Thousands take to the streets across the US demanding action on gun laws

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Thousands of people have rallied in Washington DC and across the US to demand politicians tighten gun controls.

It comes after 19 children and two teachers were killed last month at Robb Elementary School in Uvalde, Texas, but there have been many other examples of mass shootings.

In Washington DC, Martin Luther King Jr's granddaughter Yolanda King said the country had reached a turning point and laws needed to change.

"This time is different because this isn't about politics," she said. "It's about morality. Not right and left, but right and wrong, and that doesn't just mean thoughts and prayers. That means courage and action."

Despite rain in the nation's capital, thousands gathered at the National Mall holding up placards, including one that said: "Children aren't replaceable, senators are. Vote".

A middle school-age girl carried a sign that read: "I want to feel safe at school".

District of Columbia mayor Muriel Bowser told the rally in her city: "Enough is enough.

"I speak as a mayor, a mom, and I speak for millions of Americans and America's mayors who are demanding that congress do its job. And its job is to protect us, to protect our children from gun violence."

The group March For Our Lives, created by survivors of the 2018 shooting that killed 17 students and staff at Marjory Stoneman Douglas High School in Parkland, Florida, organised the rallies.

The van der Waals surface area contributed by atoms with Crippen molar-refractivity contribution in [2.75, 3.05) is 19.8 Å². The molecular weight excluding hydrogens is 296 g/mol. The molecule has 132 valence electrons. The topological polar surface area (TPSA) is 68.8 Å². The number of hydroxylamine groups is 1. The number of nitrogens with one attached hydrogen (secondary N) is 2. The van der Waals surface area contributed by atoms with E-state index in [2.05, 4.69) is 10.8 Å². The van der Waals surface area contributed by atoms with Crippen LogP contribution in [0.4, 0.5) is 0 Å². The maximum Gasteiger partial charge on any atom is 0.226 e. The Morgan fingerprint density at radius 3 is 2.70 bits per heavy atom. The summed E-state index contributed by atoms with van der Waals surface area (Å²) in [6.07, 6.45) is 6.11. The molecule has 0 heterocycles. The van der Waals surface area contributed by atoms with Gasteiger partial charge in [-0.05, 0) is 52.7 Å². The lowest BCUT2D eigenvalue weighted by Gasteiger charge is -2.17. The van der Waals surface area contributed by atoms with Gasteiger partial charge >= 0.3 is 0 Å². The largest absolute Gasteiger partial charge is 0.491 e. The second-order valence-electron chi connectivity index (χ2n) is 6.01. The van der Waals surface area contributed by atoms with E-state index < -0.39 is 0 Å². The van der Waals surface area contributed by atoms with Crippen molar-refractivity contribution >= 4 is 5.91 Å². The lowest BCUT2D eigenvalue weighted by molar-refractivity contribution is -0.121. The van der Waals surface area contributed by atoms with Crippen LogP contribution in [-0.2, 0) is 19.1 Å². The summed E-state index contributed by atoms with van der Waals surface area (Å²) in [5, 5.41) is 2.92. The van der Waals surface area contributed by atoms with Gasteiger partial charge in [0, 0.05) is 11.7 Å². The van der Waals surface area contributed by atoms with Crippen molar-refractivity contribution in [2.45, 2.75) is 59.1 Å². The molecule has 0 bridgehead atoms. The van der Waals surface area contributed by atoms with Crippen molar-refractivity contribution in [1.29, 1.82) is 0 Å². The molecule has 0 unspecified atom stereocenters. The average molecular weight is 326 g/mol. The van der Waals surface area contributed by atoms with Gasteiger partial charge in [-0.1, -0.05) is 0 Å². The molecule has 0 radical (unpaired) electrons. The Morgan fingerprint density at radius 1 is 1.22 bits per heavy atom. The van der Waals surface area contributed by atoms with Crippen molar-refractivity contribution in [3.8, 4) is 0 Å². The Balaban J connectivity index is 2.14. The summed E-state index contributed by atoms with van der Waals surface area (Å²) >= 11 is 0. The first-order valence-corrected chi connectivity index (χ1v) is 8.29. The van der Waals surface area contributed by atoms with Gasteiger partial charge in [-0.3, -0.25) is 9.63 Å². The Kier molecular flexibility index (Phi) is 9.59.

The group's co-founder David Hogg said: "If our government can't do anything to stop 19 kids from being killed and slaughtered in their own school, and decapitated, it's time to change who is in government."

Read more:
More than 700 people shot dead in the US since the Texas school shooting

US President Joe Biden, who was in California when the Washington rally began, said his message to the demonstrators was "keep marching", adding that he was "mildly optimistic" about legislative negotiations to address gun violence.

The House of Representatives has passed bills to raise the age limit to buy semi-automatic weapons and establish federal "red flag" laws.

But such initiatives have traditionally stalled or been heavily watered down in the Senate.

Democratic and Republican senators had hoped to reach an agreement this week on a framework for addressing the issue and held further talks on Friday, but no deal was announced.

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